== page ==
Copyright California: How a new bill could curtail access to public information

Copyright California
Image credit: Sunlight Foundation

All of us do it sometimes. When something bad happens to us, we occasionally overreact in our efforts to try to be sure that we could never experience the same problem again. Sometimes by doing this, unfortunately, we end up creating a new problem — and maybe a worse one — in trying to prevent a recurrence of the original issue.

It looks like this is happening right now in California regarding the state’s copyright laws.

Last spring, in a brazen move, the concessionaire for Yosemite National Park revealed that it had privately registered legal trademarks for the historic names of many of the elements of the national park, including the very name “Yosemite National Park.” Delaware North’s assertion of ownership of historic names within the park forced Yosemite, at least for the duration of the legal challenge, to replace many of the traditional names in the park with new ones. (Yosemite has not been the only public subject of Delaware North’s secret trademarking: It also quietly obtained rights to the name “Space Shuttle Atlantis,” which may complicate things somewhat for NASA historians.)

Now, in response to this real affront to public interest, the California Legislature is considering AB 2880, a bill that would grant California’s state government broad latitude to presume a copyright over any and all of its work. This bill, if it passes, will entirely change the nature of what is available in California as truly public information.

This legislation takes an understandable public concern about a specific problem and uses it to endanger public access to all of the state’s publicly funded work. It does not focus on permitting a trademark to simple names of California places, but instead makes reproducing any work by public agencies potentially subject to legal penalty. Up to this point, California has done an admirable job of carefully balancing the costs and benefits of particular restrictions on the use of public work. In the past, where there has been a specific problem, the state has created specific statutory solutions for those problems.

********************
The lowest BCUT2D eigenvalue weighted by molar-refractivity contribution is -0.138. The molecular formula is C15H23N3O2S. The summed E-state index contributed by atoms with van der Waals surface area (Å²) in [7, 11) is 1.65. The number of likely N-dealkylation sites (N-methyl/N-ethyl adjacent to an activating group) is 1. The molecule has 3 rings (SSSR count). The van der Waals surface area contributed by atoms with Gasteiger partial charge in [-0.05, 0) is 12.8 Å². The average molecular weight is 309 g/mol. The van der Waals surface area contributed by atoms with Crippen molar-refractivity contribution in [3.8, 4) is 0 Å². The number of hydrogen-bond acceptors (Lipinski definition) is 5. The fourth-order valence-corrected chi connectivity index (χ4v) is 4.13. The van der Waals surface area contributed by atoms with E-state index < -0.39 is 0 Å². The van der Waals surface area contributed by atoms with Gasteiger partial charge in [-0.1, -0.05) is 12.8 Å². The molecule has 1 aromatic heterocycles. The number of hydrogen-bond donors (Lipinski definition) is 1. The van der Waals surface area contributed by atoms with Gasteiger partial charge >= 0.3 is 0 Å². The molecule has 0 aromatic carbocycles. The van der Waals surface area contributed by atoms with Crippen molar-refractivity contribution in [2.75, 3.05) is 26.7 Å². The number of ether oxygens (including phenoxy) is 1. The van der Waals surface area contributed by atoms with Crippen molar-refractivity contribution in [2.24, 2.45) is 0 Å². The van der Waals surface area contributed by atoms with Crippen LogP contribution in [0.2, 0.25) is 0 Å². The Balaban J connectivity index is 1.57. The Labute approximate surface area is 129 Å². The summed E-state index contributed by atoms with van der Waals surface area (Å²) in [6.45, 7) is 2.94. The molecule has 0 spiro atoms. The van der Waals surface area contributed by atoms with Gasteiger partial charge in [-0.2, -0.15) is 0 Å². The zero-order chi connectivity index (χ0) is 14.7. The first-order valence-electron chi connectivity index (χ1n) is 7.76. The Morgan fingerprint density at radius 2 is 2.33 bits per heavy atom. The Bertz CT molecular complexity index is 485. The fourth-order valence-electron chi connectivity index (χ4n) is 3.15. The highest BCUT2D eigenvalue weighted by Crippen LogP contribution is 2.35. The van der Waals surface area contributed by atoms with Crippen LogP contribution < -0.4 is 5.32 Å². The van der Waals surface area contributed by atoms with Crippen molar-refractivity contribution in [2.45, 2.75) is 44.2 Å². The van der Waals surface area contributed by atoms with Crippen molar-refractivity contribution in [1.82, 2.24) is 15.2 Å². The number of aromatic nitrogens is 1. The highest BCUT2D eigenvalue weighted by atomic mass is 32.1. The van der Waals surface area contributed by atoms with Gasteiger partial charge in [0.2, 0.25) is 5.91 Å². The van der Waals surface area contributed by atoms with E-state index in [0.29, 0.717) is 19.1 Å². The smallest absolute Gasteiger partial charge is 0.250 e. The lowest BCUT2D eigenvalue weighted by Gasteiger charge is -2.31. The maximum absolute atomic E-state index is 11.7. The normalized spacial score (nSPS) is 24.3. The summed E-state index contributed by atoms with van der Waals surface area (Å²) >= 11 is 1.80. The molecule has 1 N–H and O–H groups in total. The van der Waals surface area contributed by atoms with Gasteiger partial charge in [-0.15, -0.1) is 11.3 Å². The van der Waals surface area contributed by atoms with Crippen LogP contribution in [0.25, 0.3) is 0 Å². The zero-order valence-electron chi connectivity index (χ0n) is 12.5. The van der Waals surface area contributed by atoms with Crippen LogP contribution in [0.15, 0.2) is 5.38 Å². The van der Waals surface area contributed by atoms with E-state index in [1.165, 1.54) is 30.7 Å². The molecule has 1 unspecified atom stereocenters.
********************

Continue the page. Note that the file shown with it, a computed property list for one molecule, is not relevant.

This bill would have the state start from the presumption that all public work should be eligible for copyright. While the bill includes language to preserve the public’s right to see the copyrighted public work — to permit public “disclosure” of government work — it does not preserve the public’s right to use the newly copyrighted public work.

If opening data is about “defaulting to open” in protecting the public’s legal right to use and re-use public data, then this bill works almost directly in opposition to this principle, ensuring that California government can “default to copyright” and decide any and all legally restrictions are in its best interest. After all, any piece of work could potentially have commercial value, to someone, somewhere — and thus be deemed fit for copyright.

Electronic Frontier Foundation, in its opposition to AB 2880, brings out the immediate public interest problem in this proposed law by highlighting the 2015 City of Inglewood v. Teixeira case, in which Inglewood attempted to sue resident Joseph Teixeira for uploading videos of a city council meeting to YouTube. The judge threw out the case on the basis that the city could not copyright its public meetings. With AB 2880 in place, California state government would be free to pursue lawsuits against people who publicly shared work produced in any public California state venue. While there’s a good chance they would not be successful, the cost of legal defense would be too difficult for most people to manage, and the cost of losing — even if unlikely — would be financially devastating. Fear of legal liability alone could produce a massive chilling effect on people who want to talk about their government.

To add insult to injury, new floor amendments to this bill also pose a chance of further complicating state procurement processes, prospectively canceling all state contracts which fail explicitly to address the issue of intellectual property rights. Although the Yosemite debacle occurred under a federal contract with the National Park Service, and not with a California state entity, it is all California state entities that would be paying the price in terms of time, a consideration of which intellectual rights to withhold, and an additional layer of legal review for their contracts.

We certainly hope that the California Legislature won’t so dramatically change the balance of access to California’s public information. This bill would have a chilling effect on the use of California’s public work in a state which otherwise has been taking positive steps for public access.